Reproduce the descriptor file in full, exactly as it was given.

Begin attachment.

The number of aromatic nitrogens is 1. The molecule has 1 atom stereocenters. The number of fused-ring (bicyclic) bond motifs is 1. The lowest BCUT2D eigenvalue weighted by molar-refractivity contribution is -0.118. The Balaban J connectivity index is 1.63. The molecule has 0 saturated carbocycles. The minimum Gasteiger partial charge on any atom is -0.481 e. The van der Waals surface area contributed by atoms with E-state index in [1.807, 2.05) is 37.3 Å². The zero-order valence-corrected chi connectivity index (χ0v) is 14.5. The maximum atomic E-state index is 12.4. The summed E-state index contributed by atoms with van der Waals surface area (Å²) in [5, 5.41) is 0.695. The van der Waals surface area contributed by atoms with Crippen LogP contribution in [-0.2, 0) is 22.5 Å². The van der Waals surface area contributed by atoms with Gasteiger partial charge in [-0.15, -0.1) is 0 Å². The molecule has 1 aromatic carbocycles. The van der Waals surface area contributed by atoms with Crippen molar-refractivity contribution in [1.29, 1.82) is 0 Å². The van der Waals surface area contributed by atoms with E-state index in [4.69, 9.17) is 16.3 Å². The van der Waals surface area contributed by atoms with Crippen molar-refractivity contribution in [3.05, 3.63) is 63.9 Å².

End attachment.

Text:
The number of aromatic nitrogens is 1. The molecule has 1 atom stereocenters. The number of fused-ring (bicyclic) bond motifs is 1. The lowest BCUT2D eigenvalue weighted by molar-refractivity contribution is -0.118. The Balaban J connectivity index is 1.63. The molecule has 0 saturated carbocycles. The minimum Gasteiger partial charge on any atom is -0.481 e. The van der Waals surface area contributed by atoms with E-state index in [1.807, 2.05) is 37.3 Å². The zero-order valence-corrected chi connectivity index (χ0v) is 14.5. The maximum atomic E-state index is 12.4. The summed E-state index contributed by atoms with van der Waals surface area (Å²) in [5, 5.41) is 0.695. The van der Waals surface area contributed by atoms with Crippen LogP contribution in [-0.2, 0) is 22.5 Å². The van der Waals surface area contributed by atoms with Gasteiger partial charge in [-0.15, -0.1) is 0 Å². The molecule has 1 aromatic carbocycles. The van der Waals surface area contributed by atoms with Crippen molar-refractivity contribution in [1.29, 1.82) is 0 Å². The van der Waals surface area contributed by atoms with E-state index in [4.69, 9.17) is 16.3 Å². The van der Waals surface area contributed by atoms with Crippen molar-refractivity contribution in [3.05, 3.63) is 63.9 Å².